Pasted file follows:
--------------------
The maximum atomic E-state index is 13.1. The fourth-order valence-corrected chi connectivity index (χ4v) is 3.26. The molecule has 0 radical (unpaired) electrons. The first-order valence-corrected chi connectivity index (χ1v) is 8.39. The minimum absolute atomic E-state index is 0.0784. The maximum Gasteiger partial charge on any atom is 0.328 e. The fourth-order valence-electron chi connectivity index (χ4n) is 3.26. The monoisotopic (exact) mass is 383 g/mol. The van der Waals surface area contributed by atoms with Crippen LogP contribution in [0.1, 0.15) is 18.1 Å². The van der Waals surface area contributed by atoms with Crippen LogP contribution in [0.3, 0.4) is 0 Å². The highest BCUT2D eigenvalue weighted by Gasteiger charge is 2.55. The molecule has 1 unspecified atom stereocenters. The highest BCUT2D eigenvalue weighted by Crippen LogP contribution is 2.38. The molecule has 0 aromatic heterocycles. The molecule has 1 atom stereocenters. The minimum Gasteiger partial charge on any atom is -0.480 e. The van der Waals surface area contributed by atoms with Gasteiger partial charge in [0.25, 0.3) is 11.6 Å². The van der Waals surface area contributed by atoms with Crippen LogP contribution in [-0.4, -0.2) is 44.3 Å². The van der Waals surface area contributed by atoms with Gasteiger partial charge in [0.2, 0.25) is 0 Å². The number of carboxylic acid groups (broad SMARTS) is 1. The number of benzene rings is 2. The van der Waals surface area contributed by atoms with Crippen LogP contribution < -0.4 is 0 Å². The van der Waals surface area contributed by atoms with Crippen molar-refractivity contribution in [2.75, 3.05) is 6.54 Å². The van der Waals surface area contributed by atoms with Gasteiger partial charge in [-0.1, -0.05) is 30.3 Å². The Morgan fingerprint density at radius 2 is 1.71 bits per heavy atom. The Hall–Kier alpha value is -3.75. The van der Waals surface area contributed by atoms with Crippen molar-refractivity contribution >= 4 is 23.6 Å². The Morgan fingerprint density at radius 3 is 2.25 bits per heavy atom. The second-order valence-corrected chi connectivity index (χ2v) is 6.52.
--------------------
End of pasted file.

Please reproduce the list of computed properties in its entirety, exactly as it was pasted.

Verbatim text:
The maximum atomic E-state index is 13.1. The fourth-order valence-corrected chi connectivity index (χ4v) is 3.26. The molecule has 0 radical (unpaired) electrons. The first-order valence-corrected chi connectivity index (χ1v) is 8.39. The minimum absolute atomic E-state index is 0.0784. The maximum Gasteiger partial charge on any atom is 0.328 e. The fourth-order valence-electron chi connectivity index (χ4n) is 3.26. The monoisotopic (exact) mass is 383 g/mol. The van der Waals surface area contributed by atoms with Crippen LogP contribution in [0.1, 0.15) is 18.1 Å². The van der Waals surface area contributed by atoms with Crippen LogP contribution in [0.3, 0.4) is 0 Å². The highest BCUT2D eigenvalue weighted by Gasteiger charge is 2.55. The molecule has 1 unspecified atom stereocenters. The highest BCUT2D eigenvalue weighted by Crippen LogP contribution is 2.38. The molecule has 0 aromatic heterocycles. The molecule has 1 atom stereocenters. The minimum Gasteiger partial charge on any atom is -0.480 e. The van der Waals surface area contributed by atoms with Gasteiger partial charge in [0.25, 0.3) is 11.6 Å². The van der Waals surface area contributed by atoms with Crippen LogP contribution in [-0.4, -0.2) is 44.3 Å². The van der Waals surface area contributed by atoms with Gasteiger partial charge in [0.2, 0.25) is 0 Å². The number of carboxylic acid groups (broad SMARTS) is 1. The number of benzene rings is 2. The van der Waals surface area contributed by atoms with Crippen LogP contribution < -0.4 is 0 Å². The van der Waals surface area contributed by atoms with Crippen molar-refractivity contribution in [2.75, 3.05) is 6.54 Å². The van der Waals surface area contributed by atoms with Gasteiger partial charge in [-0.1, -0.05) is 30.3 Å². The Morgan fingerprint density at radius 2 is 1.71 bits per heavy atom. The Hall–Kier alpha value is -3.75. The van der Waals surface area contributed by atoms with Crippen molar-refractivity contribution >= 4 is 23.6 Å². The Morgan fingerprint density at radius 3 is 2.25 bits per heavy atom. The second-order valence-corrected chi connectivity index (χ2v) is 6.52.